Category Archives: Mediation

September 21, 2017

Recognize the Weakness of ‘Hardball’ Rhetoric

By Dr. Ken Broda-Bahm:

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In his speech to the UN General Assembly last Tuesday, President Trump issued a pretty blunt threat. If the United States is forced to, he said, “We will have no choice but to totally destroy North Korea.” It was not out of step with his previous rhetoric on the subject, including his comment a couple of weeks earlier that the rogue regime would be met with “fire and fury,” but it was jarring to many based simply on the context. From the lectern of the organization created to “save succeeding generations from the scourge of war,” the commander of the world’s largest military just threatened to kill 25 million people. Some see this, of course, as characteristic of Mr. Trump’s typical approach. As observers of Trump’s style have noted, on matters large and small, he likes to sell himself as a no-nonsense tough guy, and to constantly reinforce the message that if you come after him, he is going to come after you.

The question is whether it is a strategy or just a habit. The tough-guy hardball talk is beloved by his base, and there is good reason to believe that this was the primary target even for a speech delivered to the world’s leaders. But even if the message helps to bolster Trump’s approval ratings among his supporters, internationally it is easy to see the threat magnifying and not alleviating the nuclear weapons crisis on the Korean peninsula. Now, for example, in the face of a highly-visible threat to destroy the country, some will see North Korea of having more reasons to keep and to develop its nuclear arsenal. Outside the world of international relations, litigation is another arena where tough talk is frequent, and frequently counterproductive. Particularly at the dispute-resolution phase of litigation where common interests can provide a genuine foundation for a mutually beneficial settlement, it is easy to see how hardening one’s rhetorical stances can do real damage. In this post, I’ll share some thoughts on why some attorneys will persist with the tough talk anyway, and why that’s likely to backfire in many cases.   Continue reading

January 19, 2017

Know (and Use) the Cognitive Biases of Mediation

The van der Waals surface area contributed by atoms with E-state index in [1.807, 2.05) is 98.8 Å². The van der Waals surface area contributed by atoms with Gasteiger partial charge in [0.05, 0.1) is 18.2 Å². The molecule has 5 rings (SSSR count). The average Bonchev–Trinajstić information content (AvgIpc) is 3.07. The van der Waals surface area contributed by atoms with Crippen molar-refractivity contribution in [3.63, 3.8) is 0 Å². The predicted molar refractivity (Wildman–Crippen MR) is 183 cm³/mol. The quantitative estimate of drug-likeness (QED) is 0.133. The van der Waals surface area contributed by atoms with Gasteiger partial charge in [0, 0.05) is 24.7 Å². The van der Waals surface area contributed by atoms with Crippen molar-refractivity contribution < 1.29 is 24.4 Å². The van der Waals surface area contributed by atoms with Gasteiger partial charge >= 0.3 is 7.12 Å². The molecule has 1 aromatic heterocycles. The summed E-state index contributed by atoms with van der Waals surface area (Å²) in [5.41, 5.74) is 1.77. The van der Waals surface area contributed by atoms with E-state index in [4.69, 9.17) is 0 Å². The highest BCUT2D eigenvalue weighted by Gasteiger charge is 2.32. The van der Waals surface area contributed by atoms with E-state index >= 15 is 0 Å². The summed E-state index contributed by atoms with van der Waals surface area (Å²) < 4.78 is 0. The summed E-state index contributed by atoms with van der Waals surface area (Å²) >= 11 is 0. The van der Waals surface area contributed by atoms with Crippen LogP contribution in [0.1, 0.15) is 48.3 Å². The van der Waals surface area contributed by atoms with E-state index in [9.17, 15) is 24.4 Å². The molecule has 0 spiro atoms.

By Dr. Ken Broda-Bahm: 

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Most civil cases these days will end, not in a courtroom, but at a settlement table. Many will do so after just the right amount of time and resources invested during discovery to discover the case’s true worth. But for many other cases, that investment of time and resources won’t be ideal, and attorneys and especially clients will find themselves wondering, “Why couldn’t we have just gotten that same result three months ago? Or two years ago?” Sometimes there are good reasons for that: pending discovery and expert evaluations, motions not yet resolved by the court, etcetera. But sometimes the reason is that for too long, the other side was blinded, unrealistic, and stubborn…or you were.  

Cognitive bias is not just a factor in jury persuasion, it is also a factor in mediation and settlement. Some very well documented habits of thinking cause us to persist in an overly favorable view of our chances or an overly pessimistic view of theirs. An article in the current issue of the Cardozo Journal of Conflict Resolution (Munsinger & Philbin, 2017) is entitled “Why Can’t They Settle? The Psychology of Relational Disputes,” and offers a useful overview of some of the problems caused when we bring those habits of thinking to mediation. Those wanting to expand their understanding of the mediation dynamic should read the article in full. The authors’ audience is mediators, and the article offers advice on how they should handle the sources of bias carried by the parties. In this post, however, I am going to borrow from their list of biases, but focusing on how advocates can avoid them on their own side, or address them when they seem to be coming from the other side.